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Promoting wellbeing

The site is strategically placed to form new links with Daubuz Moor and Victoria Gardens and the development will help to unlock the amenity, health and wellbeing potential that these open spaces could bring.  The Pydar development also seeks to introduce new public open spaces of varied character, maximise views and public realm onto the River Allen to promote visual and physical links, thereby maximising the value of the development and promoting health and wellbeing.

The scheme will protect and increase the ecological value of the area through the establishment of a green infrastructure network that links to the existing parks, waterways and open spaces to increase biodiversity and ecological value of the site.  The river corridor open space promotes and enhances the connection with the existing River Allen.  A number of existing trees will be retained and preserved within the site area, with proposed new trees and ecological assets maximised.  The proposed design retains, enhances and expands areas of mature vegetation and ecological assets and creates a truly walkable, safe neighbourhood that is rich in biodiversity and contributes to improved air quality, health and wellbeing.  The project will help the area achieve greater biodiversity and create new habitats, while protecting and enhancing the existing habitats.

What are the fitness and play benefits?

The scheme aims to be a naturally healthy place to live, facilitating physical and mental wellbeing throughout the development through the improved connectivity and enhanced walking and cycling provision into the City and surrounding areas.  It will be a colourful and attractive place, enticing people to be outside, be it for a stroll or just to sit, relax and be social.  From within buildings, the views will also be of green streets and spaces, reinforcing the connection with nature.  

It is envisaged that key routes such as the riverside will incorporate fitness and outdoor gym/play equipment and information boards will illustrate walking, cycling and jogging routes around the site.  The riverside square will be used to host functions and the in-ground fountains can be turned off to allow the space to be used for community, cultural, fitness and retail events, all of which will add to the vitality and sociability of the place, aiding wellbeing.

Should people be worried about students being noisy and disruptive?

No. There will be 24/7 on site security to discourage anti-social behaviour. The Student Accommodation and University Facilities will also have their own dedicated security to enforce the rules and ensure excessive noise does not disturb residents and the wider community.  The next planning stage, known as the detailed design or ‘RMA’ stage, will include an acoustic environmental strategy and assess how the buildings, surfaces and greenery can help absorb and dampen noise.

Will extra traffic noise be an issue for residents and the wider community?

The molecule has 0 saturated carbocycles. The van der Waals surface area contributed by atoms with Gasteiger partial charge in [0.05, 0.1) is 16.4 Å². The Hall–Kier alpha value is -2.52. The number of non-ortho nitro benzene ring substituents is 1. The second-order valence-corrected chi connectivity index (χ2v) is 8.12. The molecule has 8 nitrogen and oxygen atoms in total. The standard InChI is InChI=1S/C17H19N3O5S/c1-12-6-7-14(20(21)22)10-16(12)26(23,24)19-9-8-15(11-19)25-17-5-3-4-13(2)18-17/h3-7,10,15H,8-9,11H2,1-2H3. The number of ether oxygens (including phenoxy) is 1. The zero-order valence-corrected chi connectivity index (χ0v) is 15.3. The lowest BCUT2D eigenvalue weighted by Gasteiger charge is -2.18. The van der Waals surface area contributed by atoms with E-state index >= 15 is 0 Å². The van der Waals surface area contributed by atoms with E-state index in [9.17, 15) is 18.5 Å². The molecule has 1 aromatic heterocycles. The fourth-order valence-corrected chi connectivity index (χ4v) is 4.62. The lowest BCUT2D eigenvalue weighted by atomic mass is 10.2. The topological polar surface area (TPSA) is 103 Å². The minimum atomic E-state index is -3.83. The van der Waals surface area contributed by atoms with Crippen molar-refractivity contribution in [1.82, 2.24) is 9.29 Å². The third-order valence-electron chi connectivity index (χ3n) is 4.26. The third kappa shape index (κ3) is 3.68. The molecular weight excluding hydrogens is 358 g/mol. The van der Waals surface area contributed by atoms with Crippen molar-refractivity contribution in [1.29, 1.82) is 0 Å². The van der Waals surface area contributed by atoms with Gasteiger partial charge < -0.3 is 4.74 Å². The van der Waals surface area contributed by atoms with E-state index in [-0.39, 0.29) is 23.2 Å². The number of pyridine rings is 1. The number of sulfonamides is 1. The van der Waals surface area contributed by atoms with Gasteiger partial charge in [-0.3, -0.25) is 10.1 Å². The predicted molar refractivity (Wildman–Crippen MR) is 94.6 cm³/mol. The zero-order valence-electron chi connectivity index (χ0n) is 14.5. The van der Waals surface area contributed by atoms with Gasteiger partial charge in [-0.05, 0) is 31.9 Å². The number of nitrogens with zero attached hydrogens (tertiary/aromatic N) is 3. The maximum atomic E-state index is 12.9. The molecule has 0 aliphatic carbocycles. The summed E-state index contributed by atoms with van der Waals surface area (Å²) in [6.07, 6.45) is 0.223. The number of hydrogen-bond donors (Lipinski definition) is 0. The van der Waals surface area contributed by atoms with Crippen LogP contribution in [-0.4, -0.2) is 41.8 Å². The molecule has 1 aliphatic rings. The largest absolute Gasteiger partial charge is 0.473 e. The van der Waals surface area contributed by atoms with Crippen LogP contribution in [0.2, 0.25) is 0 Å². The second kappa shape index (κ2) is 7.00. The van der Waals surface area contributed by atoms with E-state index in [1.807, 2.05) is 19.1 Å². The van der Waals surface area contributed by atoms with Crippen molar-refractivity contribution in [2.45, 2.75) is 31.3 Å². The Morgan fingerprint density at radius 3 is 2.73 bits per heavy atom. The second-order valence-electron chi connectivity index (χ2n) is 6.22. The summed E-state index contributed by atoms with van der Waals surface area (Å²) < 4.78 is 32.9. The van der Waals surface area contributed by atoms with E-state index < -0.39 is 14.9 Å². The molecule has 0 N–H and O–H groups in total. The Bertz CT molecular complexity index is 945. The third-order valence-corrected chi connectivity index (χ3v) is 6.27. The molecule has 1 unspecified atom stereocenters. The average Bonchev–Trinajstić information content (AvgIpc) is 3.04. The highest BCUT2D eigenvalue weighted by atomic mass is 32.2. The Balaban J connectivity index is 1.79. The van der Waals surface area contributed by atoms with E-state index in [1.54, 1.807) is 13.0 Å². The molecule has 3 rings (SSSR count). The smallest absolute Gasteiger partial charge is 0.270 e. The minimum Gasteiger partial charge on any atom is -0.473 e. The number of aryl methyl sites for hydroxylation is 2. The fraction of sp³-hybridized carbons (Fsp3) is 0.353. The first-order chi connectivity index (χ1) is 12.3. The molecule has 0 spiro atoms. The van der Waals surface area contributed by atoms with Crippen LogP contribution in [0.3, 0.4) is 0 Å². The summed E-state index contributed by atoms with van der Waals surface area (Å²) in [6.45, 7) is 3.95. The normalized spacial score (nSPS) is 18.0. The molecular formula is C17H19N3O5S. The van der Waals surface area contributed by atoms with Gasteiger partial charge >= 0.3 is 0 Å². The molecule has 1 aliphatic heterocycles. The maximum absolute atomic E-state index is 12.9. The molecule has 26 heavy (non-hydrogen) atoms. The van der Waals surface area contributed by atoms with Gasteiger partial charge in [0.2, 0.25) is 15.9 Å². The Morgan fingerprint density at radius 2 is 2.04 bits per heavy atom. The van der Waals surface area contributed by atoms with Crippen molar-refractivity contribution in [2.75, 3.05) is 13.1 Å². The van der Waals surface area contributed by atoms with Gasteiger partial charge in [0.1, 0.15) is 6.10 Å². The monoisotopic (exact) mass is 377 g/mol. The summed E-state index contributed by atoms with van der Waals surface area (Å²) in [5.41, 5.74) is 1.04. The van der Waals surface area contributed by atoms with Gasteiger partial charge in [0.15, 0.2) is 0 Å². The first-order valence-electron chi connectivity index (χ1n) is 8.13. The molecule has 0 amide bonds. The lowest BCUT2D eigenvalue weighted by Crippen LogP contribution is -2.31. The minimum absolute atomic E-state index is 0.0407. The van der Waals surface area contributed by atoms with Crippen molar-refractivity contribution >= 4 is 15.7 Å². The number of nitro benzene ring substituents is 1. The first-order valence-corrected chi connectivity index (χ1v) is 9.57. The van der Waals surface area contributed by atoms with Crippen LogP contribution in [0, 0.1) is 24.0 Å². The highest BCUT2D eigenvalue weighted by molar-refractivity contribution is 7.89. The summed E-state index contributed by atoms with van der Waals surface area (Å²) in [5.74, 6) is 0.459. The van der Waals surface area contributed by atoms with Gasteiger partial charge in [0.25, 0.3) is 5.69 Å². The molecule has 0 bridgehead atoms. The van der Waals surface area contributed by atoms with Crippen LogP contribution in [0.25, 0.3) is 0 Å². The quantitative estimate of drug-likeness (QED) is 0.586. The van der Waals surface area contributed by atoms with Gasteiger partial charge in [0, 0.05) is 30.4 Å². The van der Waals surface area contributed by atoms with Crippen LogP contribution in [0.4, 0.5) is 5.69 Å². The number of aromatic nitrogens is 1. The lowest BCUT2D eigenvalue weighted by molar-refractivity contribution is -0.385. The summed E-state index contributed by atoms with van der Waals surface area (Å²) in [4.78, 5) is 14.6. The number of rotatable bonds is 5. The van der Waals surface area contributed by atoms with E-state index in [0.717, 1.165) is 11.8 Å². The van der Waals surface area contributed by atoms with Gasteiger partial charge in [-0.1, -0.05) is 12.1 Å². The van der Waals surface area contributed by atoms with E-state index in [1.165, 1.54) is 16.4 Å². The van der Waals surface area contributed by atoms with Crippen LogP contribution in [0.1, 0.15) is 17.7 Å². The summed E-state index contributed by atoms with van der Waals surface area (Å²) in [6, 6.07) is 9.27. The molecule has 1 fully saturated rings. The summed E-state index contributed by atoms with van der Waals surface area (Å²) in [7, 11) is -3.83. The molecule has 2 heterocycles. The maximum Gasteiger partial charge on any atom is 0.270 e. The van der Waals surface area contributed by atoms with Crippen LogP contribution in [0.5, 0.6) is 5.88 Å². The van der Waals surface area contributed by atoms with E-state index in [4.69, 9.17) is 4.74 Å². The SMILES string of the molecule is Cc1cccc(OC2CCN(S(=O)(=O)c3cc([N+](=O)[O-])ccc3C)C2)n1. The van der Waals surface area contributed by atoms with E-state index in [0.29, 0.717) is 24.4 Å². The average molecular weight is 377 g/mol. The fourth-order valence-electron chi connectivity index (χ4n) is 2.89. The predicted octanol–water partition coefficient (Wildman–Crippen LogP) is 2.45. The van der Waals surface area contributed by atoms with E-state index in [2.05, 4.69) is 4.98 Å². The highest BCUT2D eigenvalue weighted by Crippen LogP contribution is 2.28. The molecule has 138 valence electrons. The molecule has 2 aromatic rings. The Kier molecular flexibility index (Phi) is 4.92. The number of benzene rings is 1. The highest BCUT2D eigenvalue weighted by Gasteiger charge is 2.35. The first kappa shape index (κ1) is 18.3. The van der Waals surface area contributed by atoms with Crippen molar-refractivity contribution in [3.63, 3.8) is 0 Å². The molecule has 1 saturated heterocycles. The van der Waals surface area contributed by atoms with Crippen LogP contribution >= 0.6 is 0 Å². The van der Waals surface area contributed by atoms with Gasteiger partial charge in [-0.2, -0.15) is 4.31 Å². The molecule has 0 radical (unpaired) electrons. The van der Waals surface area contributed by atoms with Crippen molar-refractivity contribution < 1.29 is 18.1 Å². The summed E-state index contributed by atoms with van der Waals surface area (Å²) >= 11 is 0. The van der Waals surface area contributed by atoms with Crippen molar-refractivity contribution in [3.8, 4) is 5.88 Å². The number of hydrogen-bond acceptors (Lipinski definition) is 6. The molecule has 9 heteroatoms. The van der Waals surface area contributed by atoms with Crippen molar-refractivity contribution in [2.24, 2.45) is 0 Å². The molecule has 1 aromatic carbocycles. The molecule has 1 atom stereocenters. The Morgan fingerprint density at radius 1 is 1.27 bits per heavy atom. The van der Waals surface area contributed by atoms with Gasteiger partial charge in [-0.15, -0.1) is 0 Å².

No. Following specialist assessment of projected road traffic noise, the proposed development has not been deemed to cause any adverse noise impact.   In addition, traffic calming measures have been integrated in the proposals such as introducing 20mph zone, pedestrian priority crossing points and reduced carriageway widths.  Any noise resulting from construction phases will be carefully monitored and managed by the appointed contractor. Before any works begin, Demolition and Construction Plans will be consulted on with local residents.

How will other noise issues be managed in the development?

Licensing conditions for the commercial/hospitality businesses in the development can also help to ensure noise is not an issue for residents.

You can read the Environmental Statement documents here.

Demolition and construction

I live close to the proposed development and worried about dust and noise from  the demolition and construction of this development.

A Demolition Environmental Management Plan (DEMP) has been prepared for submission to Cornwall Council that covers each phase of the scheme.  The purpose of the DEMP is to ensure that the impact of demolition works on the local residents and immediate highway network is minimised, providing details of all measures that are considered appropriate.  The DEMP is a live document that will evolve as necessary to address issues that may be identified through ongoing consultation with local residents as the project progresses.  The DEMP will include plans for the following:

  • Site working hours & programme

  • Demolition Traffic Management Plan

  • Access routes, pedestrian arrangements & road closures

  • Air quality & dust management/wheel wash/cleaning

  • Emission mitigation measures

  • Noise and vibration controls

  • Community relations and consultation

Construction will be subject to a separate Construction Environmental Management Plan (CEMP).  The agreed contents of both plans must be complied with unless otherwise agreed with the Council.  The contractors Project Manager will work with Cornwall Council to ensure demolition and construction is delivered in adherence to the DEMP and CEMP.  

The Local plan requires that a Health impact assessment is undertake for larger developments (see below).  Has there been a Health Impact assessment carried out for the Pydar development?

Yes, we have undertaken a Health Impact Assessment and this is included within the EIA /Volume 2 – Main Report / Section 12 / Page 316.  

You can find this key document here.

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